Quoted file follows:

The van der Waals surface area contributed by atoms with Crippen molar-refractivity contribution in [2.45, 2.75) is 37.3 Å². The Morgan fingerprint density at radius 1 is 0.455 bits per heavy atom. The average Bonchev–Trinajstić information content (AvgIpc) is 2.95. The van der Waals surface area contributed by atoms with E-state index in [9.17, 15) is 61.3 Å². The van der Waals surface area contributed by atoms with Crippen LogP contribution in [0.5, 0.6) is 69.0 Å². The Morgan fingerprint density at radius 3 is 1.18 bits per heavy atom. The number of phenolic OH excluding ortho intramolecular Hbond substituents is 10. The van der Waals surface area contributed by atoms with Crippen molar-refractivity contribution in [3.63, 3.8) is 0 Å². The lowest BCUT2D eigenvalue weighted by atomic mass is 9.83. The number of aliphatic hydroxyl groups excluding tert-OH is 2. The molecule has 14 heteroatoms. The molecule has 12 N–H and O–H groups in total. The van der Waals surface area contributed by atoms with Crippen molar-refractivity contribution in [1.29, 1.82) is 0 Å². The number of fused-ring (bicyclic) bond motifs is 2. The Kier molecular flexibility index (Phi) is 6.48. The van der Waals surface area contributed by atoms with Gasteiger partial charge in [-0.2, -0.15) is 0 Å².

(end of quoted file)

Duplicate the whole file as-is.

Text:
The van der Waals surface area contributed by atoms with Crippen molar-refractivity contribution in [2.45, 2.75) is 37.3 Å². The Morgan fingerprint density at radius 1 is 0.455 bits per heavy atom. The average Bonchev–Trinajstić information content (AvgIpc) is 2.95. The van der Waals surface area contributed by atoms with E-state index in [9.17, 15) is 61.3 Å². The van der Waals surface area contributed by atoms with Crippen LogP contribution in [0.5, 0.6) is 69.0 Å². The Morgan fingerprint density at radius 3 is 1.18 bits per heavy atom. The number of phenolic OH excluding ortho intramolecular Hbond substituents is 10. The van der Waals surface area contributed by atoms with Crippen molar-refractivity contribution in [3.63, 3.8) is 0 Å². The lowest BCUT2D eigenvalue weighted by atomic mass is 9.83. The number of aliphatic hydroxyl groups excluding tert-OH is 2. The molecule has 14 heteroatoms. The molecule has 12 N–H and O–H groups in total. The van der Waals surface area contributed by atoms with Crippen molar-refractivity contribution in [1.29, 1.82) is 0 Å². The number of fused-ring (bicyclic) bond motifs is 2. The Kier molecular flexibility index (Phi) is 6.48. The van der Waals surface area contributed by atoms with Gasteiger partial charge in [-0.2, -0.15) is 0 Å².